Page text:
Sen. Marco Rubio (R-Fla.) gave a strong defense of GOP strategist Karl Rove's Conservative Victory Project in a recent interview, arguing that the super PAC offshoot, designed to quash conservative Senate candidates who might be too extreme to win general elections, was sensible.
Speaking with David Brody of the Christian Broadcasting Network, Rubio was asked if he thought Rove's endeavor was a "good idea."
"Yes," Rubio responded, going on to explain that Rove and his American Crossroads super PAC had been some of his biggest supporters during his rapid rise and eventual victory in his 2010 Senate race.
Rubio also gave credit to the Tea Party supporters that backed him, saying that both Rove's group and conservative activists "have a place in American politics."
Rove's new election effort has quickly highlighted rifts in the GOP's foundation. Tea Party activists have largely regarded it as a direct affront to their broader goal of putting forth highly conservative candidates. While Rove has pointed to Senate candidates such as Missouri's Todd Akin and Indiana's Richard Mourdock -- both of whose campaigns suffered irreversible damage after offensive comments about rape -- as a justification for his project, Tea Party activists have countered, arguing that Rove's new push would have clipped the wings of successful candidates like Sen. Ted Cruz (R-Texas) and Rubio before they could take off.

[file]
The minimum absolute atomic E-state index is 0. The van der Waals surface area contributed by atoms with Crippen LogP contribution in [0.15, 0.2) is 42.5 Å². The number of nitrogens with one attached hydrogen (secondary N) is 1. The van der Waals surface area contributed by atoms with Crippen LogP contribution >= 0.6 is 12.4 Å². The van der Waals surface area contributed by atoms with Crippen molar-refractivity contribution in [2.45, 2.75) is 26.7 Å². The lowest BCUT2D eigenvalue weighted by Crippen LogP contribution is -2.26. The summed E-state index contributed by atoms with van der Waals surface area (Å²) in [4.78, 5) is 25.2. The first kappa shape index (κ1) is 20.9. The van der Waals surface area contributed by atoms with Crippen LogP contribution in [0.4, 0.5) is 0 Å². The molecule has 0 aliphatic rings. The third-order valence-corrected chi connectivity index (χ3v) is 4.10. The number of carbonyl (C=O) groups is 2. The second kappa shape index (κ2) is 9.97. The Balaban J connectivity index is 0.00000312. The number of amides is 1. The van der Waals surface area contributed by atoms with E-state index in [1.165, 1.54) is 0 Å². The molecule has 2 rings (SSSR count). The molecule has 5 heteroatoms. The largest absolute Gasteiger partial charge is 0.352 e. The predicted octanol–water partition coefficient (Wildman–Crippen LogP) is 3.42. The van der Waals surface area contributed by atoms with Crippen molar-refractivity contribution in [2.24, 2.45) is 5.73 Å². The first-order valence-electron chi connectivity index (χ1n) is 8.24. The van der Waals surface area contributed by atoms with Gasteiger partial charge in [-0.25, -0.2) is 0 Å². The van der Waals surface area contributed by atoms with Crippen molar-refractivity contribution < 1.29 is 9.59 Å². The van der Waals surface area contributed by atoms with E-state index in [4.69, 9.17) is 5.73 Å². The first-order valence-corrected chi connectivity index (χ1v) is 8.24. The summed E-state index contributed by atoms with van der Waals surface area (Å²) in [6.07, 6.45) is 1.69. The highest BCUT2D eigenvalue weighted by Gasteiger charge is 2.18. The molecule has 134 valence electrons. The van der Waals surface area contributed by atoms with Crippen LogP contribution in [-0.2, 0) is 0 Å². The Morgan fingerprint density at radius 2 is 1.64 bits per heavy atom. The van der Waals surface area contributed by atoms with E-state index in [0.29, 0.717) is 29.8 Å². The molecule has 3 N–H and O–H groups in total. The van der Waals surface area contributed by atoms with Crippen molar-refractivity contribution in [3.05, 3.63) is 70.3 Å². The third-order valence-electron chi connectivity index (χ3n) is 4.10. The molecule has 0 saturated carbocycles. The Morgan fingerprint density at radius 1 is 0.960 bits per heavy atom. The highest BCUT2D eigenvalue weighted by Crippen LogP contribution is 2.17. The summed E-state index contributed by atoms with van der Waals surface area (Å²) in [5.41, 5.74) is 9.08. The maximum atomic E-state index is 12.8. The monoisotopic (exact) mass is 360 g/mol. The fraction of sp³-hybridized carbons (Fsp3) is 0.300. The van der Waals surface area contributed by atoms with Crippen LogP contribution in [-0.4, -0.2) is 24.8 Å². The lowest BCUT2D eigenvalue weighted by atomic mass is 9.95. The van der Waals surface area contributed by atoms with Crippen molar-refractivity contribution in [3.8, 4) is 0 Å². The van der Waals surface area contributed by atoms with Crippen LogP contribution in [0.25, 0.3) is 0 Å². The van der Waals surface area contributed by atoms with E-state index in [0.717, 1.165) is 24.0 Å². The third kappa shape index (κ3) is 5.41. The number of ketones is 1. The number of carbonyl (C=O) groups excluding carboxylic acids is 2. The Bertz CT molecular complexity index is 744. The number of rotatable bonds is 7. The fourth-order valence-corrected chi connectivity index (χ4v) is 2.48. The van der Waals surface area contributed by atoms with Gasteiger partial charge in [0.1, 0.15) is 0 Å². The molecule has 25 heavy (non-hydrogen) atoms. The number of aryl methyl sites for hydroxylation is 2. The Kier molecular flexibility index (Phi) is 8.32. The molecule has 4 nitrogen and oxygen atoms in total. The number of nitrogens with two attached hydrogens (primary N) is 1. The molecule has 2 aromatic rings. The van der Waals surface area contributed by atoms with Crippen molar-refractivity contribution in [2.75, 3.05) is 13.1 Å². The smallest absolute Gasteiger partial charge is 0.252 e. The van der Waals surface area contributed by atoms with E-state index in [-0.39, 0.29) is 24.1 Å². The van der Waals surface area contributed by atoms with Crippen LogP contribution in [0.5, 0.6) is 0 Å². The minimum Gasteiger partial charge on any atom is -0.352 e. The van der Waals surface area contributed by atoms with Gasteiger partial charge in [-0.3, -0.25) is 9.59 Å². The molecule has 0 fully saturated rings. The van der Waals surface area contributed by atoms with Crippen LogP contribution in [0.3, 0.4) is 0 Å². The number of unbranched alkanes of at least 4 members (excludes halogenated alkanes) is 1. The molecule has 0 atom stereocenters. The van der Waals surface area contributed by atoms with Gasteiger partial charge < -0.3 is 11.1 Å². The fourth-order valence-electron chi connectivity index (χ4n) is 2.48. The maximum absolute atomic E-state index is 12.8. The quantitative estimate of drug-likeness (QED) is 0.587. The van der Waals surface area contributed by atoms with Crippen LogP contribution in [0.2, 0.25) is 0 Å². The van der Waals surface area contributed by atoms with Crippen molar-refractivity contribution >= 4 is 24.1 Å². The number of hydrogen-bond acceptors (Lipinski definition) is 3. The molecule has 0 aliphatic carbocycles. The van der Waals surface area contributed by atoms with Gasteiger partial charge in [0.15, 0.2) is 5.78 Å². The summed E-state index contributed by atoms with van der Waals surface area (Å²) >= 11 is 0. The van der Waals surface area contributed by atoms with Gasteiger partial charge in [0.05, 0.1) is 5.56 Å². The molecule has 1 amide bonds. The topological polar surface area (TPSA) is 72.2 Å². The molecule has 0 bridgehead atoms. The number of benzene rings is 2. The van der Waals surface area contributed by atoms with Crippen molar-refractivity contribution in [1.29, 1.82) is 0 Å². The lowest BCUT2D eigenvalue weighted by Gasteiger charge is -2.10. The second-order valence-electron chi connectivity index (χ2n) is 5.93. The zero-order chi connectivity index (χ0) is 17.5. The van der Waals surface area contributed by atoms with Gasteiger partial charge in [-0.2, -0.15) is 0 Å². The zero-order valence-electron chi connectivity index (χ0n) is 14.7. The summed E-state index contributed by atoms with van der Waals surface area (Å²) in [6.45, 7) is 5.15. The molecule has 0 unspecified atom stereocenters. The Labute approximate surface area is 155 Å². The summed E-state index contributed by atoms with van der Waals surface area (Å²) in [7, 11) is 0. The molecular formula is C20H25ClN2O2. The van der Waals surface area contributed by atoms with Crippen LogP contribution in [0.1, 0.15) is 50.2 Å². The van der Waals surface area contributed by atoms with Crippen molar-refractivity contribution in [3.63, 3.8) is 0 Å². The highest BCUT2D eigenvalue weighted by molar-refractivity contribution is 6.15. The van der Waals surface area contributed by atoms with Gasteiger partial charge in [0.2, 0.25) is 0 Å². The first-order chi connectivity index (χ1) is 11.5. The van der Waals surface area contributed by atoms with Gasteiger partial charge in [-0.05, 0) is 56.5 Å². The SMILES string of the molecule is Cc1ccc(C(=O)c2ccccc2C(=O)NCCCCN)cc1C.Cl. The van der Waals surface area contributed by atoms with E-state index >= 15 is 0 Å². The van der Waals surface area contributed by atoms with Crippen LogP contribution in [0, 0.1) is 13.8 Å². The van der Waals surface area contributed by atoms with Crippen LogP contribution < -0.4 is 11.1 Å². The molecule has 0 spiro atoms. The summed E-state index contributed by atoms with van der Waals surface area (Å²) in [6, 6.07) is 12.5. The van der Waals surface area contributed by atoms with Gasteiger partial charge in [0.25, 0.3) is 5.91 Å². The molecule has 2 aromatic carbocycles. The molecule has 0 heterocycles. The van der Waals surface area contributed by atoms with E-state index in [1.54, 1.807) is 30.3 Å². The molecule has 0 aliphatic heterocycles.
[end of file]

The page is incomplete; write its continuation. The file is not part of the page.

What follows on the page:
Rove has tried to push back against the broader claim that his mission stands in opposition to the Tea Party's. In an interview with Fox News last week, Rove listed large contributions that American Crossroads had made in support of Tea Party-backed candidates, both winning and losing. Much of that money was pumped into the races after GOP establishment favorites had been defeated in primaries, however, leaving Rove with only one Republican choice.
In his interview with CBN, Rubio acknowledged the Tea Party's fears, but ultimately defended Rove's project.
"I think the concern that people have is that people from Washington are going to come in and decide ‘so and so’ is unelectable, somebody else is more electable, we have to go with them. And I think that’s a valid concern," he said. "There have been some candidates that have been nominated that have not done well in the general election stage. Perhaps we need to do a better job working through that to ensure that doesn’t happen in the future. But I also think we have to be very careful that we’re not discouraging grassroots-type candidates from running, because often times they get elected and do a pretty good job."